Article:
Cyber Attack Targets Telecommunications

telecommunication cyber attack

Telecommunication means communication across a distance.  From AM radio, amateur (ham) radio, and taxi dispatch networks, to broadcast networks, cellular networks, and satellites, never in human history have there been so many ways to communicate across space.

The industry has grown from Alexander Graham Bell’s days, in ways he undoubtedly never imagined.  What once included a few points of land communication and radio, then became government-owned services, and now includes both private and public communication providers of a wide variety:

  • Internet service providers
  • Wireless service providers
  • Radio broadcast networks
  • Television broadcasters
  • Cable companies
  • Satellite television providers

While many companies include services in more than one category, there are telecommunication companies of every size communicating across an electrical wire, optical fiber, radio, light, and/or electromagnetic fields.

What do they all have in common?

Power.

Nikola Tesla may have envisioned power created with the earth’s resonant frequencies, a theoretically infinite supply of clean energy, but the rest of humanity has yet to catch up.  Today’s telecommunication companies depend upon power generated in large power plants, usually by fossil fuels, renewable fuels (like wind, water or geothermal resources), or nuclear fission.

Now we also know for sure that computer viruses exist that are capable of taking out telecommunications, both directly and through the power grid.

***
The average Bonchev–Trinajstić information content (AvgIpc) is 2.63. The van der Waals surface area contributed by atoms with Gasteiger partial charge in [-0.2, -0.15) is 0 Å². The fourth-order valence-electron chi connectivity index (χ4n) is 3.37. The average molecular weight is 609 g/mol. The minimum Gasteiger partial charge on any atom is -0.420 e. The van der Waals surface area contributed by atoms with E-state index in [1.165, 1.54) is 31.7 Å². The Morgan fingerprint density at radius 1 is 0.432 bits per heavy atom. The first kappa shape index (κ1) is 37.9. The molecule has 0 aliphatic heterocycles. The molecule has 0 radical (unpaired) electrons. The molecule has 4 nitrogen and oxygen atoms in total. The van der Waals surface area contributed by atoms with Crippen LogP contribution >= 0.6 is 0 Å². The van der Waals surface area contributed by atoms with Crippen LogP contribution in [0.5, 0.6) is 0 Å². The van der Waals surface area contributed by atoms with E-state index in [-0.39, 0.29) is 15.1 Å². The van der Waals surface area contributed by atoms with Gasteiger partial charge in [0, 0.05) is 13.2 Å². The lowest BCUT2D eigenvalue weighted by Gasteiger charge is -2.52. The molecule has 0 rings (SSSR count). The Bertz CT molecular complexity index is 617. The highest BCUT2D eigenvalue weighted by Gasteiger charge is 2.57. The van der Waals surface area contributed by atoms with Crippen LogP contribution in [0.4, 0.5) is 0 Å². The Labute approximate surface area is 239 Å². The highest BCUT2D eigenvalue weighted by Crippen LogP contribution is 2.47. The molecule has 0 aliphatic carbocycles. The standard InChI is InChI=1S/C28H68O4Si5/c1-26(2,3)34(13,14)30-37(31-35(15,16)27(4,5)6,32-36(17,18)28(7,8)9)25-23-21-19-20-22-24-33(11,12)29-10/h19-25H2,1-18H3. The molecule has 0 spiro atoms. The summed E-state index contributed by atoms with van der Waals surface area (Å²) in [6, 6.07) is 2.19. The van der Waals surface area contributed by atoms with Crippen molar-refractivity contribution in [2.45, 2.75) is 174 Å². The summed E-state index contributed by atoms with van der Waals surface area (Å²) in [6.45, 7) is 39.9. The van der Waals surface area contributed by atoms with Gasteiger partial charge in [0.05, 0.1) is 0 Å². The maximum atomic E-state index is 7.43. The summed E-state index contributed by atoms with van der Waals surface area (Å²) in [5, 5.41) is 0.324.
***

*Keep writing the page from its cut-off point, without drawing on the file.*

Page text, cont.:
Here’s what you need to know.

The Successful/Unsuccessful Cyber Attack

Spanish telecommunications giant Telefonica fell prey to a massive cyber security breach, a ransomware attack that also hit telecom companies in Portugal, Megafon in Russia, and a total of at least 150 countries in some capacity.

This cyber attack, though widespread in scope, was relatively ineffective and easily remedied.

So why sound the alarm?

Two reasons. One, simply because this particular malware was relatively unsuccessful, in some ways, it could be viewed as a warm-up: threat actors do not tend to fire once and give up. Rather, they learn from prior attempts, gain copycat threat actors, and strike again.

Secondly, because of new data, independently released by two cyber security firms, reveals that at least two other viruses out there could infect power grids.

Turning Out the Lights for Telecom

Security firms ESET and Dragos both released reports about a virus, Industroyer (also known as “Crash Override”) utilizing the capability that executed the cyber-attack on the Ukraine electrical grid in 2016.

This data follows on the heels of information publicly released about a US-created virus, Stuxnet, originally designed to sabotage nuclear capability in Iran (but like so many other lab creations, may have gotten out of hand).

That means that the number of viruses with known ability to cause power outages has grown.

What to Do About It

Like so many other threats of security breaches, each company has a decision to make: do something about it, or not do something about it.  If we choose to act, what do we do?

In the case of a potential power outage, one could decide the “do nothing” route.  After all, power companies deal with widespread outages every time there’s a major storm: it’s what their dedicated personnel and infrastructure prepare for.

How they handle viral threats is up to the power companies.

But since telecommunications companies rely upon power to operate, and experience their own cyber security threats, they can independently prepare for such attacks.

The key to winning the fight is a three-fold approach: defense, preparation, and support:

  • Defend your system operations with the most high-tech cyber security protections available,
  • Prepare by having a cyber security action plan at the ready,
  • And enlist support that can stay ahead of the game through industry-relevant insight and top-notch threat mitigation tools.

Telecom, we’ve got your back.

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